KitchenAid Gourmet Distinctions Stainless Steel Roaster review:
Can This Affordable Roaster Cook a Decent Bird?
- Price:$36.50 - $99.99
Inexpensive and basic, with easy-to-grasp handles.
Feels flimsy, scratches easily, and comes with a poorly designed roasting rack.
This is a roaster for people who need one only once or twice a year. Any more than that and you may regret the purchase.
Thanksgiving and other holiday meals call for outfitting your kitchen with a roasting pan large enough to handle a turkey sized for feasting. A good roaster needs to have a few basic features: It should be large enough to handle a 20-pound turkey, be reasonably easy to haul in and out of the oven, have a well-designed roasting rack, and be able to distribute heat evenly, so you can make a pan sauce in it on the stove without risk of scorching. The KitchenAid Gourmet Distinctions roasting pan is at the lower end of the price scale for quality roasters of this size, but does it perform adequately enough to land a spot on your permanent holiday guest list?
KitchenAid's Gourmet Distinctions roaster has outside dimensions of 16 3/4 inches long, 12 inches wide, and 5 1/4 inches high (that's with the handles). This is one light roasting pan: just 3 pounds 1 ounce without the roasting rack that's included; 4 pounds 13 ounces with. It’s made of stainless steel, polished to a mirror shine inside and out, with a well all around the edge to capture the rendered fat and roasting juices. The design innovation here is the wire roasting rack: It curves gently, a flattened U shape that rises a mere 1 inch off the center of the roaster floor, with a 2-1/2-inch rise on the edges. The rack has movable handles—they fold flat for storing, and stand upright a little more than 6 inches for hoisting in or out of the pan. The roaster itself is safe for range-top heating over gas, electric, or halogen, on ceramic cooktops as well as conventional burner rings. No word from KitchenAid about whether it’s dishwasher safe, though to preserve the polished finish you should probably wash it by hand, avoiding abrasive sponges or detergents. It comes with a limited lifetime warranty.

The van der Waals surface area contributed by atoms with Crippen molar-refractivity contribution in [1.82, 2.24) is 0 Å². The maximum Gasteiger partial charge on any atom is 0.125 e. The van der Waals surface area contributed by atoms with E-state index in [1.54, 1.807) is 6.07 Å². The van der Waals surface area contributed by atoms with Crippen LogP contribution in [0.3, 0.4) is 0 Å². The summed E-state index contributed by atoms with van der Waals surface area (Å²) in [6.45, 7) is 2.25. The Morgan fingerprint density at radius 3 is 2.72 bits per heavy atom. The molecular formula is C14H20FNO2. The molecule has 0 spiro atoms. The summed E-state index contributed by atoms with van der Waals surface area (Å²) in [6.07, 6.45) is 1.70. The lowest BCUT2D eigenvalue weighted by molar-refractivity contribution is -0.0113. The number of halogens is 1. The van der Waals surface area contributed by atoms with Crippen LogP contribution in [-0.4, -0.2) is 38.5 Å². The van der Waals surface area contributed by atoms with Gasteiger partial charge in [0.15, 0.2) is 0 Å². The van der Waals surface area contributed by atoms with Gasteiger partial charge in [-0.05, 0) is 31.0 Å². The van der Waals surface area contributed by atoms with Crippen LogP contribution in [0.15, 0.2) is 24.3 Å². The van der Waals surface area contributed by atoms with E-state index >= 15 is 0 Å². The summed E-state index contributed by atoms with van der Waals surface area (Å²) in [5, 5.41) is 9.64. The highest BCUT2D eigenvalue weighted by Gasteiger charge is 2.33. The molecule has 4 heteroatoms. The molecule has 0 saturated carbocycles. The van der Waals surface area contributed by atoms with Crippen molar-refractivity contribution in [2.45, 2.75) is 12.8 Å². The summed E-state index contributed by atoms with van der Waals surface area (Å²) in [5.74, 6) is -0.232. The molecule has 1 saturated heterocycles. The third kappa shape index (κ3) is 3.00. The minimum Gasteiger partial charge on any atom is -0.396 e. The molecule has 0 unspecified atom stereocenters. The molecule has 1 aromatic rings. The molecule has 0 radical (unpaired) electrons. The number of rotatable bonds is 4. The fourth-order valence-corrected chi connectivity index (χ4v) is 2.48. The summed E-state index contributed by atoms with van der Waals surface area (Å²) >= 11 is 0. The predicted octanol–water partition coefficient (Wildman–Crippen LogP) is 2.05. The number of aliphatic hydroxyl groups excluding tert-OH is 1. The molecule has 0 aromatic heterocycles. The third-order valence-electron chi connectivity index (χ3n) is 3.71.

To answer the number one question for any roaster—can it manage the holiday bird?—we kicked off our testing with a Thanksgiving-size turkey, then made a pan gravy with the drippings. Finally, we made a large batch of caramel corn, using the Gourmet Distinctions roaster to mix and oven-bake it to a crackly crunch.
Roasted turkey: Our Gourmet Distinctions roaster performed OK. The turkey browned well, but we hated dealing with those folding handles on the rack insert: The movable arms kept falling over onto our turkey whenever we shifted or even nudged the pan—we got to the point where we didn’t want to move it at all, to avoid the fall-over (we were afraid the arms would bake onto the turkey skin, marring the bird). And since the rack sits so low, there wasn’t much air circulation. As a result, the underside of our turkey steamed in the roasting juices, a less-than-ideal result.
Pan gravy: The reservoir around the edge of the pan made gravy-making tough (it’s hard to get gravy lump-free when the liquid wants to run away from the middle of the pan). Maybe because the pan is so thin, the drippings in the middle of the roaster tended to get very brown and scorched. And when we used a metal whisk to add broth to our roux, the pan’s floor scratched quite easily.
Caramel corn: Our recipe calls for spreading out the caramel-coated corn in a large pan and baking till crunchy. This means moving the roasting pan around quite a bit, so we appreciated how well-designed the handles are, and how light the overall roaster is—we could transport it with only one hand.
General stuff: The most distinctive thing about the Gourmet Distinctions roaster is its fairly low-budget profile—it’s lightweight, with some pretty basic construction. Price-wise, it’s at the low to moderate end for roasters of this size. Is it a good buy? That depends on how often you plan to use it. If you think you’ll pull a roaster out only once or twice a year for holiday meals or occasional entertaining, it’s fine. If not, you’ll probably want to upgrade.
Photos by Chris Rochelle